Dan, not to be a stick in the motor casing or whatever, but they can only be used for EX. Even if one were to use the "same" materials and anoidizing and machined them to the identical specs, NAR and TRA disallow certified motors from being flown in anything but the manufacturer's - or appointed vendor's - hardware.
FYI from the Dr. Rocket web site "Is this [Dr. Rocket] hardware Tripoli approved.....can it be used at Tripoli sanctioned launches?
Yes. The following is from Bob Sisk, chairman of the Tripoli Motor Testing (TMT) Committee:
" As long as reloadable motor hardware is made of the same materials and to the same specifications and tolerances as that used for testing, TMT will consider it acceptable for use by certified Tripoli members." The full text of the letter is available from Dr. Rocket at our company address."
 

DPatell

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This case is designed to be used with experimental motors. I really wish I could go into detail regarding the propellent, but it's not allowed in this forum.

I do have loads for this case, and will test fire it once finished.

edit: Moderators, will I be allowed to post pictures of the static fire?
 

AlexNUMB

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Originally posted by DPatell
I really wish I could go into detail regarding the propellent, but it's not allowed in this forum.
Yeah, that sucks... :D

Nice casings! Isn't it fun to learn how to use a metal lathe? My desire to do my own has gotten me to learn also. Good luck with your static burns!

One thing we have noticed using the coarse grain graphite is that slag tends to stick to them a little more readily than when using nozzles machined from fine grain graphite. It seems to grip the little pits in the surfaces.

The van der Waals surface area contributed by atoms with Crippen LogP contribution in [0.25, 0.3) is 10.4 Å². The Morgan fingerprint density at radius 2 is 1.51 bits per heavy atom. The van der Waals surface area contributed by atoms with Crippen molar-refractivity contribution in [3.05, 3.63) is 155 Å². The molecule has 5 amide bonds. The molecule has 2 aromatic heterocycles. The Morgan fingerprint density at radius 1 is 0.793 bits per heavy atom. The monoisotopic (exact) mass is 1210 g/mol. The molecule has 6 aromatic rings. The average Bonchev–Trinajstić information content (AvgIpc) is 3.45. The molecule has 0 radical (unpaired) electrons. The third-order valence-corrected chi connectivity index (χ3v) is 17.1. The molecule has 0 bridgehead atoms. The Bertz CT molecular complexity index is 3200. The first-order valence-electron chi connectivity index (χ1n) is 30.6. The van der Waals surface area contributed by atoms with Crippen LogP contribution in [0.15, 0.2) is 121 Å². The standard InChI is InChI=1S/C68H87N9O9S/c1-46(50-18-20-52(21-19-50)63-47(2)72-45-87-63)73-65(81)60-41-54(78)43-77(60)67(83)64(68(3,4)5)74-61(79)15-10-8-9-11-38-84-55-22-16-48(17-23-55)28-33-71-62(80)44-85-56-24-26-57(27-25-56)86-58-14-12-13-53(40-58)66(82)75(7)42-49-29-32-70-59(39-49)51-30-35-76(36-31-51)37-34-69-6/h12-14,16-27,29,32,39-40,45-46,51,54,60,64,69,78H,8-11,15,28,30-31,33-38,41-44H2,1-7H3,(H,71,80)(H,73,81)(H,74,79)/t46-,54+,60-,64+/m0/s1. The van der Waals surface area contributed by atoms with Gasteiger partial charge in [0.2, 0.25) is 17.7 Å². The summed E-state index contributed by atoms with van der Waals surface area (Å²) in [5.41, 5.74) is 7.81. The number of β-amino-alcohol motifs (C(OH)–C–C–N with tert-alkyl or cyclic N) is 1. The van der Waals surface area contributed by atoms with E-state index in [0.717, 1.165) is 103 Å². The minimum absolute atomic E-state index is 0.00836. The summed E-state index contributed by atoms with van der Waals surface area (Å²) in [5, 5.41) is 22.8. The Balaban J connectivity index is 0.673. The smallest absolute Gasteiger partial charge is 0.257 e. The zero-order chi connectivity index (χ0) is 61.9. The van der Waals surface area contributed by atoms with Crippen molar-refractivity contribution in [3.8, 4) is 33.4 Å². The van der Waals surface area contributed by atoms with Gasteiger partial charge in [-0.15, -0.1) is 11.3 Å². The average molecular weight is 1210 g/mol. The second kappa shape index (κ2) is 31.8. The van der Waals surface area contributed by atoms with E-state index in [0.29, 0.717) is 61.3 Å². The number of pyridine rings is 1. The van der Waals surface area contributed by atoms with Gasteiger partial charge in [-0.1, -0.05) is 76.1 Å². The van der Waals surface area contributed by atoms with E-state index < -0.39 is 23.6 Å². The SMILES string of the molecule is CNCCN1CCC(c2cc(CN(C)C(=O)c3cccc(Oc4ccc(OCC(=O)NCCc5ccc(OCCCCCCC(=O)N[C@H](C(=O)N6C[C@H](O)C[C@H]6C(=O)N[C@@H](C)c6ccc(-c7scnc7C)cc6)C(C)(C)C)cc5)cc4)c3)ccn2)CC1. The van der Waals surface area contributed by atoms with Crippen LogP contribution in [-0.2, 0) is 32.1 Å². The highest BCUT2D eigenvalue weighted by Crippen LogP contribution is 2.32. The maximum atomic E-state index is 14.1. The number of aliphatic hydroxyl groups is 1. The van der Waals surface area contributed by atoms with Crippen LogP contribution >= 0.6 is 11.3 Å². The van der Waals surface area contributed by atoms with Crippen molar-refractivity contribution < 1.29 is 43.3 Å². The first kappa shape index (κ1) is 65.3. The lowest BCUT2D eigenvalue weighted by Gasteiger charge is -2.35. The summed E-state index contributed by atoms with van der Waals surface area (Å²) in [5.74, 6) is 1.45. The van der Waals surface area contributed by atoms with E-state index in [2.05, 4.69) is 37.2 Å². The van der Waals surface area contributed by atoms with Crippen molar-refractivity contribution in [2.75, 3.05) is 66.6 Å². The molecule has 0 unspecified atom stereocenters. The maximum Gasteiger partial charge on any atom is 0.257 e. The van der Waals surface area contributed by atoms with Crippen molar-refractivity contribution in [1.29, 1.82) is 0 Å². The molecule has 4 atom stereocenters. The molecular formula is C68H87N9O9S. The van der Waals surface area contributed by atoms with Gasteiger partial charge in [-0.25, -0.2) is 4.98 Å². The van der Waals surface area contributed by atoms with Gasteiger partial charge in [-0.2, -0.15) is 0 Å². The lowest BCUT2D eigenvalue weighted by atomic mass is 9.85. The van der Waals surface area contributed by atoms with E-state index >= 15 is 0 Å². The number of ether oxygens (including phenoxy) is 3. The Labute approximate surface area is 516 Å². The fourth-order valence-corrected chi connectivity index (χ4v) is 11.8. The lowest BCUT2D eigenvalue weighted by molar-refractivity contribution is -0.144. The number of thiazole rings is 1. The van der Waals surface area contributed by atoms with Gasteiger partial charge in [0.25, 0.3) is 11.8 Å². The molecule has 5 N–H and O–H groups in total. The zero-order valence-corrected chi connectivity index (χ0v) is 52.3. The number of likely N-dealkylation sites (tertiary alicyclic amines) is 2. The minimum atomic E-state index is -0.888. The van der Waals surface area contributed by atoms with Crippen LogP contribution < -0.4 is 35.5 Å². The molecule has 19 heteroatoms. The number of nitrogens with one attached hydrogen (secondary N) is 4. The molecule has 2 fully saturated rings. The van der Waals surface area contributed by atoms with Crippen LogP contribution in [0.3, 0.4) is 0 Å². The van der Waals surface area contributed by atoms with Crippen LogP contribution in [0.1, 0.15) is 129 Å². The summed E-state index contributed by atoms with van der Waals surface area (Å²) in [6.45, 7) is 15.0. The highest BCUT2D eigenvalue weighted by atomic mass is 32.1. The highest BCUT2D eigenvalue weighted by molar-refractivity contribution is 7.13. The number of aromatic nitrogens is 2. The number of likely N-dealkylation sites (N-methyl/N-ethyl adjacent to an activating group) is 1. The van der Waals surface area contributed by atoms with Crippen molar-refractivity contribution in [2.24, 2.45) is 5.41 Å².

YMMV...

--Alex
 

DPatell

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Yea, I love working with machines. It gets me out of in front of the computer every now and then!

I'll just have to do some extra cleaning with the nozzles, no biggie. The price was definately right though! I personally got mine from www.GraphiteStore.com
 

n3tjm

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In my opinion, I think EX is a valid and wholesome endeavor for the experienced and legal (old enough to be leagally responsible) rocketeer. TRA has an EX program, and in my opinion, NAR should come up with one too. Before 1994, reloadable motors were taboo... now... anyone flying anything above G is pretty much limited to reloadables. Hybrids are now here. So many new things coming up... which is good. Remember.... it's up the hobbiest that become the great inventors of the world ;).
 

AlexNUMB

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Originally posted by DPatell
I'll just have to do some extra cleaning with the nozzles, no biggie. The price was definately right though! I personally got mine from www.GraphiteStore.com
Yep... That's where we get ours also.

If you are using much aluminum in the formula, "cleaning" can involve a utility knife and 20 to 30 minutes of chipping at the converging section... The price on the medium grain graphite is sure nice, tho!

--Alex
 

DPatell